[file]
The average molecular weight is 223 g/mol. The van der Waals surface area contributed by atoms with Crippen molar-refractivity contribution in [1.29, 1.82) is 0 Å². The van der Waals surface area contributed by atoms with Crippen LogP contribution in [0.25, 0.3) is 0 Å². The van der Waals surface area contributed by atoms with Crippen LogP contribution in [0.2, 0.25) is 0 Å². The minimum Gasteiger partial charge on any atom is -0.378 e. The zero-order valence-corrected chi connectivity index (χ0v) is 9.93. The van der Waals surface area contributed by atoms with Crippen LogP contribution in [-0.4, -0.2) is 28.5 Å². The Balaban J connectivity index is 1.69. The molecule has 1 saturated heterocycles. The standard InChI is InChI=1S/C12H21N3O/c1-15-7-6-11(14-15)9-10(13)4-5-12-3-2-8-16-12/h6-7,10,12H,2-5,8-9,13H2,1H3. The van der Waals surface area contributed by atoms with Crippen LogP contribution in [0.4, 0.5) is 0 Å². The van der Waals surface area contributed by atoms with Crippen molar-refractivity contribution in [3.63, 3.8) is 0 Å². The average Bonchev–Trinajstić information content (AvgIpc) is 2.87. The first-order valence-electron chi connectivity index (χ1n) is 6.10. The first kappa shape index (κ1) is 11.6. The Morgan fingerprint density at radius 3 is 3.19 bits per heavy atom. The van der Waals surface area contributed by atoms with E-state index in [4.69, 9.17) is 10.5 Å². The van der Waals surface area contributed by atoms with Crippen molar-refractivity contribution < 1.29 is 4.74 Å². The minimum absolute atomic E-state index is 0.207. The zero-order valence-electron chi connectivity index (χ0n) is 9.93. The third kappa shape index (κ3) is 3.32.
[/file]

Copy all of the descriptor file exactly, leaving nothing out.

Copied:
The average molecular weight is 223 g/mol. The van der Waals surface area contributed by atoms with Crippen molar-refractivity contribution in [1.29, 1.82) is 0 Å². The van der Waals surface area contributed by atoms with Crippen LogP contribution in [0.25, 0.3) is 0 Å². The van der Waals surface area contributed by atoms with Crippen LogP contribution in [0.2, 0.25) is 0 Å². The minimum Gasteiger partial charge on any atom is -0.378 e. The zero-order valence-corrected chi connectivity index (χ0v) is 9.93. The van der Waals surface area contributed by atoms with Crippen LogP contribution in [-0.4, -0.2) is 28.5 Å². The Balaban J connectivity index is 1.69. The molecule has 1 saturated heterocycles. The standard InChI is InChI=1S/C12H21N3O/c1-15-7-6-11(14-15)9-10(13)4-5-12-3-2-8-16-12/h6-7,10,12H,2-5,8-9,13H2,1H3. The van der Waals surface area contributed by atoms with Crippen LogP contribution in [0.4, 0.5) is 0 Å². The van der Waals surface area contributed by atoms with Crippen molar-refractivity contribution in [3.63, 3.8) is 0 Å². The average Bonchev–Trinajstić information content (AvgIpc) is 2.87. The first-order valence-electron chi connectivity index (χ1n) is 6.10. The first kappa shape index (κ1) is 11.6. The Morgan fingerprint density at radius 3 is 3.19 bits per heavy atom. The van der Waals surface area contributed by atoms with E-state index in [4.69, 9.17) is 10.5 Å². The van der Waals surface area contributed by atoms with Crippen molar-refractivity contribution < 1.29 is 4.74 Å². The minimum absolute atomic E-state index is 0.207. The zero-order valence-electron chi connectivity index (χ0n) is 9.93. The third kappa shape index (κ3) is 3.32.